For every lamb that joins our flock, an adult must leave. This is not an easy decision to make, but I know that the future of the flock depends on making these hard decisions. I look over my records from the previous year and assess each ewe and ram. Girls can go onto the removal list for many reasons. If she is now redundant because a similar lamb is being added for other reasons, she can be sold to another farm as a breeder. On the other hand, if she has been a disappointment in some way (for example, poor mothering, britchy or coarse wool, difficult handling, low fleece weight, or low lamb numbers) she must go. I typically need to remove six ewes — three of each breed — and this is more easily done in some years than others.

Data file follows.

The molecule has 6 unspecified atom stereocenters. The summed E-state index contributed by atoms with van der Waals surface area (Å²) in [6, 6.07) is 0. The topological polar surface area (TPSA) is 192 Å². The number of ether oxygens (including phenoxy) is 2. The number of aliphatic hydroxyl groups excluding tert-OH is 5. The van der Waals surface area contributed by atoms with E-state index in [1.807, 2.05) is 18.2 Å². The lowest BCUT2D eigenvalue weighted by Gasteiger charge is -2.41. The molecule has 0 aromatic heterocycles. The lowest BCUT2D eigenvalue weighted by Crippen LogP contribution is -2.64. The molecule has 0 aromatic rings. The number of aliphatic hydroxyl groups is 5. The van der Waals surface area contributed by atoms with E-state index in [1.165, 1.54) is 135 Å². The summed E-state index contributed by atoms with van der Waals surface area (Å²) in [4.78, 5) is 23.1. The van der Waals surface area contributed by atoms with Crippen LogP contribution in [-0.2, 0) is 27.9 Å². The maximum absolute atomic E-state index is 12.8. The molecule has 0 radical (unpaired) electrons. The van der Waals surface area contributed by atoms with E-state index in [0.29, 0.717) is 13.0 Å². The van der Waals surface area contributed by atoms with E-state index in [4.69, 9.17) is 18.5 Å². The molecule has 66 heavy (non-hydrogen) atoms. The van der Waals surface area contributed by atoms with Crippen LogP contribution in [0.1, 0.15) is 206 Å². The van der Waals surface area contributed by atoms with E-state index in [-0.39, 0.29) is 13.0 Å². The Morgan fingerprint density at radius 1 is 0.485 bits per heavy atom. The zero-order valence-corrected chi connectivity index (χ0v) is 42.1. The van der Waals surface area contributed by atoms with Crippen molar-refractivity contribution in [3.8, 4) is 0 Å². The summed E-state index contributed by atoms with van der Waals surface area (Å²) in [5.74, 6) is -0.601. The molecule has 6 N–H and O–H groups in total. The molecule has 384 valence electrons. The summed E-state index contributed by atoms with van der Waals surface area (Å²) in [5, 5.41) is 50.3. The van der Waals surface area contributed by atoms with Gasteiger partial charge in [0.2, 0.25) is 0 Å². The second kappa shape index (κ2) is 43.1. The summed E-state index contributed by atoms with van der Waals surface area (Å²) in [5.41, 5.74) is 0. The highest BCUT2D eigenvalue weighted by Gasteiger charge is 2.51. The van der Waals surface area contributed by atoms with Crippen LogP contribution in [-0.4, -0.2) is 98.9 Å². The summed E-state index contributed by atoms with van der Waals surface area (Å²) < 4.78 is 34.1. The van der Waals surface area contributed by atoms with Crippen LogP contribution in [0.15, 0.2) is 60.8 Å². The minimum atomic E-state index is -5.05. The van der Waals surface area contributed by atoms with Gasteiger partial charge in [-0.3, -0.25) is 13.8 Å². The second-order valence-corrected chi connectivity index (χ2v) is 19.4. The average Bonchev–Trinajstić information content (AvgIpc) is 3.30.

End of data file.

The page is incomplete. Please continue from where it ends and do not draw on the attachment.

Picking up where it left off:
One of our last lambs, Omega will have to grow a bit before we can decide if she will stay long-term.

One of our last lambs, Omega will have to grow a bit before we can decide if she will stay long-term.

If the ewe is still productive — lambs and a salable fleece each year — then I can try to sell her as a cull. I offer her at a greatly reduced rate to other shepherds who might be willing, either temporarily or permanently, to put up with her shortcomings at that discounted price. Most of our culls are much, much better than the sheep in our original flock fifteen years ago, so the buyer gets a productive ewe at a very reasonable price. It’s a win-win situation when ewes are sold as culls. She becomes a productive member of another flock, and I have peace of mind knowing that she has not ended up in someone’s freezer.

O'Chloe brings Zoe's strong genetic line, color and lovely crimp as she joins our flock this year.